CHARLESTON, W.Va. -- Kanawha County Parks and Recreation commissioners voted Thursday to permit a gas company to drill a natural gas well on Shawnee Park property.
The company, Reserve Oil & Gas, plans to drill the well in an area between a set of railroad tracks south of the main portion of the park and the Kanawha River.
It has not yet applied for a permit from the state Department of Environmental Protection, according to the DEP's website.
Reserve also has drilled wells at Coonskin Park, Capital High School, Yeager Airport and West Virginia State University in recent years.
Doug Douglass, a land manager for Reserve, said the company recently acquired a pipeline that runs through Shawnee Park to West Virginia State University and wanted to connect the proposed Shawnee Park well to that pipeline.
Douglass said the well would be similar to others the company has drilled on public property.
Such wells are vertical and are fractured using compressed nitrogen gas — a vastly different process from the controversial hydraulic fracturing method, also known as "fracking."
Parks commission members wanted to make sure recreation areas in the park and park patrons wouldn't be disturbed during the process.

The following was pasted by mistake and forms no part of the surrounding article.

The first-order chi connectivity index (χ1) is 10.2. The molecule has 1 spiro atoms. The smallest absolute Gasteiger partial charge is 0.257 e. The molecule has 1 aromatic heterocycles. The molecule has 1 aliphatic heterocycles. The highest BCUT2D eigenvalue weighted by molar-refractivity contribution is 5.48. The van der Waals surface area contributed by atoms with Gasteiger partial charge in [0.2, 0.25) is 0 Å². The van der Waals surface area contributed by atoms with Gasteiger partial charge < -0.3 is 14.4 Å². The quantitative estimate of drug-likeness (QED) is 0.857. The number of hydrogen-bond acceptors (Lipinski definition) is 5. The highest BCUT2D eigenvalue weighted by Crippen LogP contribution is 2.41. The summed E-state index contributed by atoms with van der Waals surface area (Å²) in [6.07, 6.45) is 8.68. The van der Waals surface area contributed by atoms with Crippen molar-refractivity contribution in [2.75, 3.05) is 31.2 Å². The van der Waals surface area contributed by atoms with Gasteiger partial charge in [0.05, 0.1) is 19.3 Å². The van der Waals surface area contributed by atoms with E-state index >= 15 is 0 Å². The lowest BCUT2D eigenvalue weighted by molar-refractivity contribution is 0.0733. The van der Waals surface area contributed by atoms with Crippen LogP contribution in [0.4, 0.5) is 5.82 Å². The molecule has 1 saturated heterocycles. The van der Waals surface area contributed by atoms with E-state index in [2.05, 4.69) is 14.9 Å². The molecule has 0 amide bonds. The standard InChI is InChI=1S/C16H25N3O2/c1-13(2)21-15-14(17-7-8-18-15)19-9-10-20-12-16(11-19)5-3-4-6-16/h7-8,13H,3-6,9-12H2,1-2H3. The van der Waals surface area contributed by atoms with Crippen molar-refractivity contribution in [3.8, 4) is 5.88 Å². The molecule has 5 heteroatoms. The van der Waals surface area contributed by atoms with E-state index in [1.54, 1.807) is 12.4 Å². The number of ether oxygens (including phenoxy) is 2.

"You wouldn't even see us," Douglass said. "We wouldn't be in the grass area."
Besides Coonskin Park, the parks commission has leased land for wells on property it owns in Charleston. The wells generate several thousand dollars annually in royalties for the park system, and the parks commission is also entitled to a set amount of free natural gas for its own purposes.
The free gas will begin to be made available this spring after Reserve Oil & Gas made an agreement with Mountaineer Gas — the parks commission's provider — to credit the gas to the parks system.
The parks commission voted to allow the gas drilling at Shawnee Park, provided a lease agreement is the same as existing gas agreements between the parks commission and Reserve.
The lease comes as a surface lease is pending for Shawnee Park, in which the city of Dunbar will take control of the park at the beginning of next month.
Although parks commissioners and Dunbar officials have approved the lease, it must also be approved by the National Park Service, Hutchinson said.
Of the parks commission's four employees at Shawnee, three will transfer to Dunbar and one will remain with the parks commission.
"They're getting a pretty good package and they're keeping their jobs," Hutchinson said of the employees being transferred to Dunbar.
He said in the 10 years he has been in his current position, the parks system has been reduced from 36 full-time employees to 18, a figure that includes those going to Dunbar. Those reductions have come from retirements and employees leaving, and "as people have left, we've not replaced them," he said.
In other business, the commission: